Make the most of your placement year
There really is only so much you can learn whilst in education, luckily many degrees include a year of placement where a student will embark on an internship of some description. I can remember vividly finishing my final semester in the second year of University and thinking I had all my ducks in a row. Designer? Check. Developer? Check. All round sociable guy? Check. Only looking back now, I can see how naive I was.
Recently I graduated from the University of Ulster studying Interactive Multimedia Design— a course structured around introducing students to multidisciplinary skill sets such as: Design, Web Development, Server & Database Management and finally Employability. Last year I partook in an Internship with a local Agency called Eyekiller.
Eyekiller are a full service agency offering web development and digital marketing services, I believe they are one of the best agencies in the country at what they do. Over the time I spent in Eyekiller I learned an incredible amount for which I am forever grateful for. Working with some of the most talented people I have ever met gifted me with the ability to enhance my freelance career, allowing me to become a full stack developer and work in harmony with my brother Paul Wilsdon who is without a shadow of doubt the best designer I know.
Finding a relevant placement can be a daunting task, the idea of selling yourself at such an early stage of your career can leave a fistful of un answered questions. Firstly it's important to define what a great placement year is for you, by setting out what skill you would ideally like to build upon. This requires a good hard look at what you have accomplished thus far and where you would like to go from here.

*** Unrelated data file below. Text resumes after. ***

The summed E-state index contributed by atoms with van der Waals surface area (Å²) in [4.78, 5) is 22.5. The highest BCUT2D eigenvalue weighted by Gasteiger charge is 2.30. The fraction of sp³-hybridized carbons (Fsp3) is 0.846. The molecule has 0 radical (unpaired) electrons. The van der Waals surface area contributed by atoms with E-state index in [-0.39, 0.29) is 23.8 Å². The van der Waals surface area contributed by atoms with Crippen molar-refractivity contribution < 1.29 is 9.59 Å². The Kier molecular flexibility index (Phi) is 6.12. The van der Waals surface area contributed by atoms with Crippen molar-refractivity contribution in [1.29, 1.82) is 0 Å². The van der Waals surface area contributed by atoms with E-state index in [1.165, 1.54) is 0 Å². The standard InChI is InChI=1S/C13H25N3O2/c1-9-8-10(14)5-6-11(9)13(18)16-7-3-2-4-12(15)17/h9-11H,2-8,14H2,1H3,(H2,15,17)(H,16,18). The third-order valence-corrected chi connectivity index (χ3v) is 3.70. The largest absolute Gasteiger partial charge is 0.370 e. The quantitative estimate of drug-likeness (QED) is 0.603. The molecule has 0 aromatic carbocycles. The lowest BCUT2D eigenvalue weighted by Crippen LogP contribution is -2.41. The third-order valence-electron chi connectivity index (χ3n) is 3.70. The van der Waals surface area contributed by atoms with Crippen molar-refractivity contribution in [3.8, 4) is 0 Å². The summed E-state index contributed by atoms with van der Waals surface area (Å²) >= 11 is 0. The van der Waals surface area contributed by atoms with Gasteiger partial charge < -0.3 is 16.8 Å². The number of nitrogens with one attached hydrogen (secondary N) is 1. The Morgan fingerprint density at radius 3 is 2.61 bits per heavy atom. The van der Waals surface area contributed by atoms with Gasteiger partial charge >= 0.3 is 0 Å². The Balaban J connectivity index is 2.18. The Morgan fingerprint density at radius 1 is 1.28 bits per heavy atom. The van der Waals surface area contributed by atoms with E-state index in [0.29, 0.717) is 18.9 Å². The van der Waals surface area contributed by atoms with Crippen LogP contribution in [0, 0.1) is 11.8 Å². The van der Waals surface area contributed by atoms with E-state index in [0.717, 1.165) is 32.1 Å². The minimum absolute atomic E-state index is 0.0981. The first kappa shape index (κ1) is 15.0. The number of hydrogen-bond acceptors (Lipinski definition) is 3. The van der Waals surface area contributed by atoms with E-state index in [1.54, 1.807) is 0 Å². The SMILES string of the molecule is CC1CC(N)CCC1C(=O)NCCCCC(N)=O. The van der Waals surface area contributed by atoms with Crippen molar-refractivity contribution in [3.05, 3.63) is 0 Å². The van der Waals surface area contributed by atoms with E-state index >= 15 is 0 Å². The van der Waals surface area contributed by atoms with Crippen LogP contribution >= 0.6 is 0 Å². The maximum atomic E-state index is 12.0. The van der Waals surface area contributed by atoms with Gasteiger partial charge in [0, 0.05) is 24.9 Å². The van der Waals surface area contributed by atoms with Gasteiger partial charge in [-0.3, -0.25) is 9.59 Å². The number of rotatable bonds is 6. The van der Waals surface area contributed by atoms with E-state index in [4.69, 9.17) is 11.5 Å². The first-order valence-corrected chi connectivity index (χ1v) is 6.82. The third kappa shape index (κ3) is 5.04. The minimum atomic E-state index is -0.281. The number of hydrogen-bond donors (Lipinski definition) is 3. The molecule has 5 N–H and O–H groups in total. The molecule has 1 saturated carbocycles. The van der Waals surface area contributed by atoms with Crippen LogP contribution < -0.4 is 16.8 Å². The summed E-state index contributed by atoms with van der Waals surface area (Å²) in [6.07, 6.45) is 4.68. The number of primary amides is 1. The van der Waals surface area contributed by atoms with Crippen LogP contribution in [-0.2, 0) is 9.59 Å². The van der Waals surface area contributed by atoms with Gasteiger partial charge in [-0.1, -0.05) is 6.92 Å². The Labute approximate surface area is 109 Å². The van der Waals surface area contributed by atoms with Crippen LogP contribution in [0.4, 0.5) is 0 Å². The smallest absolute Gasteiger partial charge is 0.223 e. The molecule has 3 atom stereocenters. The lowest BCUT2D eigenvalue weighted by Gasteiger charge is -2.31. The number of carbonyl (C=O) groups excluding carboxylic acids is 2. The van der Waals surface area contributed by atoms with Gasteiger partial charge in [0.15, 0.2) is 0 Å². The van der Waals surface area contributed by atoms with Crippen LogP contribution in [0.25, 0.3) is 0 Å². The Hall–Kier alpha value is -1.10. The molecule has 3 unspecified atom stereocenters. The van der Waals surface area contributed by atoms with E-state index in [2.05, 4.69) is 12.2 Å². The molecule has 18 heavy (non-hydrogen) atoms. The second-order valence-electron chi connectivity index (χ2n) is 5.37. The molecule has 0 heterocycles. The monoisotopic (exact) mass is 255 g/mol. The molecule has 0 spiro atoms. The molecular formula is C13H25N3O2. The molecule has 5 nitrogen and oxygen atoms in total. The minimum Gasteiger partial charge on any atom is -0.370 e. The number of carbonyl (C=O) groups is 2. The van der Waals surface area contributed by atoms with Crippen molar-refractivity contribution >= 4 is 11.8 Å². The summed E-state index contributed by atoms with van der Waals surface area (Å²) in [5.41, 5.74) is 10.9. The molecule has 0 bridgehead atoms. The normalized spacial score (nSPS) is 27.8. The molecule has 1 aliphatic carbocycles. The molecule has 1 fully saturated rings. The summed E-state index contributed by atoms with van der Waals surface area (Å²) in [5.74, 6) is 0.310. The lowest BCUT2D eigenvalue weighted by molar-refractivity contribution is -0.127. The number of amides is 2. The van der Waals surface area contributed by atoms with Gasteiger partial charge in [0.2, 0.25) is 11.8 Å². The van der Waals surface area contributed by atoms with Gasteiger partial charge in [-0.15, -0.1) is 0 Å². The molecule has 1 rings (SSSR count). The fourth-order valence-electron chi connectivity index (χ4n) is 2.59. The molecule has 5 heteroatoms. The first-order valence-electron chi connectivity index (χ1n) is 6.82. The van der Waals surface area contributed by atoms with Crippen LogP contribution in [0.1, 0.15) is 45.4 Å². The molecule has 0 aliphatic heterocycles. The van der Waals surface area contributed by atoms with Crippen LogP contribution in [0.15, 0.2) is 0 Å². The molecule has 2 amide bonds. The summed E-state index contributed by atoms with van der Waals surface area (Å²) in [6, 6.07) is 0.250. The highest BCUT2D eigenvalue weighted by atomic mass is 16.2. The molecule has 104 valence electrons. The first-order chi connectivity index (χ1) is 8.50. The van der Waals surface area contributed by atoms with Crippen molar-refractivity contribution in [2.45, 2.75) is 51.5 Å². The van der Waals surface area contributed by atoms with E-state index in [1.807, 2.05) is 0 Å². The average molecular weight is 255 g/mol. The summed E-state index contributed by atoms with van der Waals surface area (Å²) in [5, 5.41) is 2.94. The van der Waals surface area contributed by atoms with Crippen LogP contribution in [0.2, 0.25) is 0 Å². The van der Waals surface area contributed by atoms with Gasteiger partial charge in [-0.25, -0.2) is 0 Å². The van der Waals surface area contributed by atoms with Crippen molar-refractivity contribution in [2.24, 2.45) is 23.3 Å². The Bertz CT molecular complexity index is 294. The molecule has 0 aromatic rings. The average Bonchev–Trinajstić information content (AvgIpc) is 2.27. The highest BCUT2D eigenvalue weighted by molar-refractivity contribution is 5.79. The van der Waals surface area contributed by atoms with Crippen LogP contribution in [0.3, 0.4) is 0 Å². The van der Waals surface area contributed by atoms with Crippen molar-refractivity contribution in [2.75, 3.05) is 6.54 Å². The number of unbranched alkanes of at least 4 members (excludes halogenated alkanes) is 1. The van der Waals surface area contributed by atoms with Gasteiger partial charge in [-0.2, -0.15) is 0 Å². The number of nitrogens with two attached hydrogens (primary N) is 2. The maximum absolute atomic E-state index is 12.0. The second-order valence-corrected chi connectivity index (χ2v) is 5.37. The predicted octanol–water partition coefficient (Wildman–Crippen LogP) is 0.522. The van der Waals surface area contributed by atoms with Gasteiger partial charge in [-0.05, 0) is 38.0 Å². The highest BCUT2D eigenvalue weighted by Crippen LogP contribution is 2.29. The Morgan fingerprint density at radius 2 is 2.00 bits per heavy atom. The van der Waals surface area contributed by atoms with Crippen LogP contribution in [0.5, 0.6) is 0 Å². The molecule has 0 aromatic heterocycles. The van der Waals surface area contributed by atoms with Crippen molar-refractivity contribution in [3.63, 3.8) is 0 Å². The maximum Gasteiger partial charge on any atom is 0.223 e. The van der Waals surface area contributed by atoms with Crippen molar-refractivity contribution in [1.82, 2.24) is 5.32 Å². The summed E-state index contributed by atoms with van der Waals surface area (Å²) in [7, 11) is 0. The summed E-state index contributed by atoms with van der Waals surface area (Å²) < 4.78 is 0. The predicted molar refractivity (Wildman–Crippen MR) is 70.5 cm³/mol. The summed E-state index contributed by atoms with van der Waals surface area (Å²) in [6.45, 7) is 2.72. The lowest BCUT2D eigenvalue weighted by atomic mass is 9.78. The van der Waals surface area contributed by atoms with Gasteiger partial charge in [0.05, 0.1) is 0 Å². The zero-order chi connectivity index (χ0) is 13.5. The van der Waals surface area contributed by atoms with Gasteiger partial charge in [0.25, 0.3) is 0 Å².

You must realise that there are suitable and unsuitable placements specifically for you skill set, try sourcing a list of agencies that cater to your career aspirations. Do your homework, look at agencies near and far so that when opportunity comes knocking, let it in—don't let location hold you back, luckily as designers and developers we are in a position to work from anywhere, remotely or abroad.
Finding an Agency
Unfortunately very few people get approached by agencies and the likely hood is that everyone around you is potentially your direct competition. The person that you instantly look to for group work assignments? They are your competition. The person that is renowned for being the best designer in the year? They are your competition. Last year's entire student roll? Yep, they potentially too are your competition. Here is what you can do to cleave yourself from the herd and stand out to employers:
- Network: Local events are a great way to get talking to agencies, do a little mingling.
- Portfolio: Having your own site (aside a University showcase) is crucial to promote what you can do.
- Dialogue: Communicate directly with agencies, let them know who you are and keep them updated.
On Placement Year
So you've found your agency and you are a stones throw away from the first day, it's a pretty nerve racking experience. Fear is good it shows you are passionate about what you do and that means the world to employers.
Try not to be as blind as I was and believe you already know everything you need before stepping a foot in the door. I found out the hard way I wouldn't be in my comfort zone for long. I was stripped of my precious Wordpress and given instructions to build a website into Expression Engine, it made me quiver with fear—I knew nothing about this labyrinth of software and I didn't want to let my creative director down. An agency won't expect you to know everything, nobody knows everything that's the nature of the web and why it's so great, no one knows what is around the corner or what will emerge next. Be honest and never hesitate to ask for help, try to strike conversations with team mates to further your understanding of an area you where previously grey in.
Voice your opinions and be heard but try to always have an open mind. Just because you approach a problem a certain way doesn't mean it's the only or correct solution, being vocal with your team invokes creativity and solves this.
Remember that being uncomfortable isn't a bad thing, it's ok to not know what you are doing, after all it means you are learning and when this happens you become an entirely more employable prospect for an agency. Always, Always, Always be attempting to add new strings to your bow.